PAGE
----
Beer: WIPA Snappa Brewer: Whetstone Station Restaurant and Brewery Source: Draft Rating: *** (7.3 of 10) Comments: The first of a couple of beers from this experimental brewpub in Brattleboro, VT. It’s a cloudy, straw-colored beer with light carbonation and a thin head. The aroma is a mix of grapefruit and sweet pastry, while the flavor includes lemon drops and rye bread. It has a thin mouthfeel and leaves whispy lace on the glass. Whatever it is, it works!
This Sunday I will be leading a Boston By Foot Tour of the Month of Cambridge Common, both the park and the neighborhood surrounding it which includes churches, collegiate campuses, and family homes. It’s fun and chock full of history! Buy tickets online at Boston By Foot, and meet us at the Harvard MBTA Red Line station/Out of Town News in Harvard Square before 2 pm!
Founded in 1631, Cambridge Common Park was once the common pasture for Old Cambridge. Later it served as an encampment for the Continental Army. Today it’s home to playgrounds and ballfields, surrounded by historic houses, churches, and buildings of Harvard University. We’ll explore nearly 400 years of history & architecture on our loop of Cambridge Common.
The sun rise and mist give the mountains a blueish tint in the morning. Susan watches from our hotel balcony as young backpapers pour out of the buses and remembers when European youths carried simpler leather rectangular backpacks. Susan needs a sleepsack to stay in the rifugio so we visit the sporting goods store next to the hotel. Susan is unable to communicate “sleepsack” in fractured German even to the staff member who speaks English, but when Liam mimes sleeping the woman leads us right to the sleepsacks. In the town square next to the church the Friday market is set up where we stock up on apples for the hike. One of the vendors wears a Tirolean hat much to Liam’s delight. At the bakery, Susan says “drei” when she means “zwei” so we end up with three pretzels and three rolls. There are worse things.
We ride a free shuttle bus to the Seiser Alm Bahn, the cable car which will carry us 800 meters higher in elevation to the town of Compatsch in the Alpe de Siusi. Aboard the gondola, a friendly couple from Stuttgart — the first of many middle-age German couples we’d encounter — point out the ruins of a 500-year-old ruins of a castle. They also tell us about the Haflingers, the stocky horses specially bred to perform hard work in alpine meadows. In Compatsch we are greeted by the sight of a Haflinger standing by a cross so still we weren’t sure if it was live or a model. Liam decides it’s a representative of “Haflingers for Christ.”
We walk through the town and begin our hike on the wide paths across the meadow of the Alpe di Siussi. The grade is gentle as we amble across the meadow, but the limestone peaks loom ominously in the distance. Along the way we encounter paddocks of Haflingers, grazing cows and sheep, and a barnyard with free-range bunnies. The cowbells and sheep-bells add a gentle tinkling music to the meadow which can be heard clearly even at some distance from the animals. We stop at the Saltnerhutte, a rifugio that only provides refreshments for hikers. We enjoy the strudel and Susan quaffs a mug of fresh milk. Beyond the Saltnerhutte we cross a ravine by way of the Tschapitbrücke , a beautiful and award-winning wood bridge. After the bridge we begin the ascent of the Sciliar (in Italian) or the Schlern (in German). Despite the steepness of the slope, the trail follows gentle switchbacks which are much less exhausting than the vertical ascents of New Hampshire’s White Mountains. Around each bend is a beautiful view of the Alpe di Siussi or down into the valley as far away as Kastelruth. Changing light and angles have dramatic affect in altering the view.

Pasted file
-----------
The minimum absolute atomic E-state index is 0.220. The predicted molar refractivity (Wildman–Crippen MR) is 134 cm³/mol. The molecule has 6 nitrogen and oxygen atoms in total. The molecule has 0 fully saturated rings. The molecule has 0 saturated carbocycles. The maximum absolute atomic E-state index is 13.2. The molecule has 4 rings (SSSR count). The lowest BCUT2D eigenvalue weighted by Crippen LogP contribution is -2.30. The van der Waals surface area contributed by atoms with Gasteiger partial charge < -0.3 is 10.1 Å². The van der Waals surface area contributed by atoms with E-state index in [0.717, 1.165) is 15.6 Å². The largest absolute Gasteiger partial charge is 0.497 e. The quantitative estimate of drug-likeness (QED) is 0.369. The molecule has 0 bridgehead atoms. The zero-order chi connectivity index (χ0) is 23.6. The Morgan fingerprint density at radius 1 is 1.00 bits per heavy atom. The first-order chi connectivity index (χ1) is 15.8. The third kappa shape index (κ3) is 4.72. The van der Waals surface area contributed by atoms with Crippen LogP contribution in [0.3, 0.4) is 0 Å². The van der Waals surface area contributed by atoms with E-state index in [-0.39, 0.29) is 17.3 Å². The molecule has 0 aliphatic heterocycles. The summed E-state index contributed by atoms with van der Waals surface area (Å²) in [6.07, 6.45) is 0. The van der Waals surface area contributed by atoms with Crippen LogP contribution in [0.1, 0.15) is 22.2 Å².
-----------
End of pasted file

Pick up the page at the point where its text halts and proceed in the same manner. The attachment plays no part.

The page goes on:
More hikers appear to be descending than ascending so we offer many a “Gruss Gott!” all the way to the top. Near the end of the hike, Liam’s ability to say “God’s greeting” in German apparently convinces another hiker that Liam can actually converse in the language. The man says something that could mean “You gauche Americans wear shorts while hiking,” or looking at Liam’s Mets’ cap, “You root for a piss-poor baseball team,” or perhaps he said “The Schlernhaus is around the next bend, good luck!” We soon spotted our night’s lodging known as the Schlernhaus/Rifugio Bolzano, which sits dramatically on the mountainside, its peaked roofs giving it the appearance of a chalet. We check into the hutte and stow our bags in our room and head out again to complete our ascent of the Schlern to its highest point: Mt. Pez. The views from 2562 meters are astounding. We can see the across Alpe di Siussi and out to other mountain ranges for miles around. The tinkling of sheep-bells rises even to this lofty height, but otherwise the peak is soothingly quiet. On a nearby plateau someone arranged rocks in the shape of a hand so it looks as if a giant mountain climber is reaching over the cliff edge. Archaeological remains found on Mt. Pez show that it was a sight of sacrifices in prehistoric times as well as witch hunts in the Middle Ages.
We return the hutte for supper, and at the family-style tables we join a German couple. They are friendly at first, but as more German-speakers arrive we begin to feel a bit shunned. The food is good and filling, and nothing is more satisfying than a glass of weisebier after a day’s hike. The hutte-master offers a German Scrabble game — the “Z” is worth a mere 3 points, while vowels with umlauts are worth 8 points each — but we are too tired to play. We head off to our room to crawl into bed. As a bedtime story, Liam shares the Legend of Mt. Pez. On moonlit nights at the stroke of midnight, the peak of Mt. Pez creaks open, and from the yawning chasm out shoots large pieces of candy. For a moment Susan is fooled into believing this to be an actual legend, but only for a moment.